"It turns out that they have nothing to do in the kitchen, which is something of a concern, and a surprise, if I may say so; but I think they must have some responsibilities about the house, some actual work to do. A family of this size, with Mr. Bennet's income, I don't see how they could all be idle.  Or, indeed, what good it would do, to bring up a child to be of no practical use to herself or anybody else."

The everyday duties of Sarah and her young assistant, Polly, are harsh.  The constant washing of linens and clothes with cracked, damaged hands; the scrubbing of floors with old tea leaves, the slaughtering of animals to produce food and soap; and the emptying of chamber pots, which can vary in degrees of content.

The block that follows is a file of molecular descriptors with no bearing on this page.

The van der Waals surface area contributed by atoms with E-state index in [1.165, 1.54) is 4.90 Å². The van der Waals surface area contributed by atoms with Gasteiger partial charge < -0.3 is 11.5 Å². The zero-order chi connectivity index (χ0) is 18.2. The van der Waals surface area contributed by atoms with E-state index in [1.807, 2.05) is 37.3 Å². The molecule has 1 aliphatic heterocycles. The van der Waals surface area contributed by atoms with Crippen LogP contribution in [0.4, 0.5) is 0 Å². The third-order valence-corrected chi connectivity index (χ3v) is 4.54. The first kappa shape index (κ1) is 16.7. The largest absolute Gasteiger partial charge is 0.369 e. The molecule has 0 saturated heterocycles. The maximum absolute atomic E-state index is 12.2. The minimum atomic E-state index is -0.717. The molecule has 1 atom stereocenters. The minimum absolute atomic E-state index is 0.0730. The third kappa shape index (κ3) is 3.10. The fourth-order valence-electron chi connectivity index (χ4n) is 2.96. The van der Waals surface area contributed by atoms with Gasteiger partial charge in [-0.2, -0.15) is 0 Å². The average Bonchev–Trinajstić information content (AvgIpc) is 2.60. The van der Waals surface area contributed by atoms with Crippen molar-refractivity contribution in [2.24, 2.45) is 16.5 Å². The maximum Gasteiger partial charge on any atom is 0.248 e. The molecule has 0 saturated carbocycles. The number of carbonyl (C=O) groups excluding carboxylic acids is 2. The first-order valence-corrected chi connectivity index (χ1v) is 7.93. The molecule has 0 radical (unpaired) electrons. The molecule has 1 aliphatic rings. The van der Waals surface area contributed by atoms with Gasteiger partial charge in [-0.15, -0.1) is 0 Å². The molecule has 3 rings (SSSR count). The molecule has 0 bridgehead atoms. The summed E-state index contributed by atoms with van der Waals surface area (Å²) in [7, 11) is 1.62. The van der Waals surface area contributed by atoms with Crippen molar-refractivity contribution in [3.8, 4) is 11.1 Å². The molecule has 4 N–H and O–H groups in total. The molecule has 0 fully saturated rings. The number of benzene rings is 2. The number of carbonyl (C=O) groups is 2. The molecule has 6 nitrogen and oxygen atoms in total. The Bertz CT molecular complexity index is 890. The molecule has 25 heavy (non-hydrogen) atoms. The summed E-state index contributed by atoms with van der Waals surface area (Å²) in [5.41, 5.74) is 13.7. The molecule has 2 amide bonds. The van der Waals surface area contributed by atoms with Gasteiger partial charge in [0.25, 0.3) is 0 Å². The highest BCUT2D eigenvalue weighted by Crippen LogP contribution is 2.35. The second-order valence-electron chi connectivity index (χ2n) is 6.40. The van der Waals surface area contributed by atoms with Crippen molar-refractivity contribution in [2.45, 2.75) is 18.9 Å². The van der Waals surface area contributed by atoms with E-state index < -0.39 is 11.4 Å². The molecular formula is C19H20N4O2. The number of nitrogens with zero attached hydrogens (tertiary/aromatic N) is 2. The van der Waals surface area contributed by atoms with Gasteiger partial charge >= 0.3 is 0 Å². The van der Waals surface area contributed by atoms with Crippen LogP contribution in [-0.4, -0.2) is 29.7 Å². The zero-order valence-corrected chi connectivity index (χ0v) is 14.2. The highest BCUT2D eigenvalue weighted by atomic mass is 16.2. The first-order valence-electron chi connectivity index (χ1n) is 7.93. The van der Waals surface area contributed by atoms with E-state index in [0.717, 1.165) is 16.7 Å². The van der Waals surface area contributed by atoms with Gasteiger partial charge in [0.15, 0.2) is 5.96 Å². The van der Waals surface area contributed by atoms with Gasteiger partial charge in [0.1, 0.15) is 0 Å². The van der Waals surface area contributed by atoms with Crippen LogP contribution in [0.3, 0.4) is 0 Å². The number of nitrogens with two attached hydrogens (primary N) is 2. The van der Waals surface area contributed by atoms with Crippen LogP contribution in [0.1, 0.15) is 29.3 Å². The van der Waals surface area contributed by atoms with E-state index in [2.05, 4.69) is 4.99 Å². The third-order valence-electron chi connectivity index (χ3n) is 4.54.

This is all expected of a housemaid and they are still grateful to be in employment, with a roof over their head.

The chapters flow along, introducing more characters and more tales, past and present, of the servants and their lives.  They rarely complain or wish for a better life and sometimes even pity the Bennet girls and their organised lives, yet sometimes dream of it ....
"Sarah wondered what it could be like, to live like this - life as a country dance, where everything is lovely, and graceful, and ordered, and every single turn in preordained and not a foot may be set outside the measure. Not like Sarah's own out-in-all-weathers haul and trudge, the wind howling and blustery, the creeping flowers in the hedgerows, the sudden sunshine."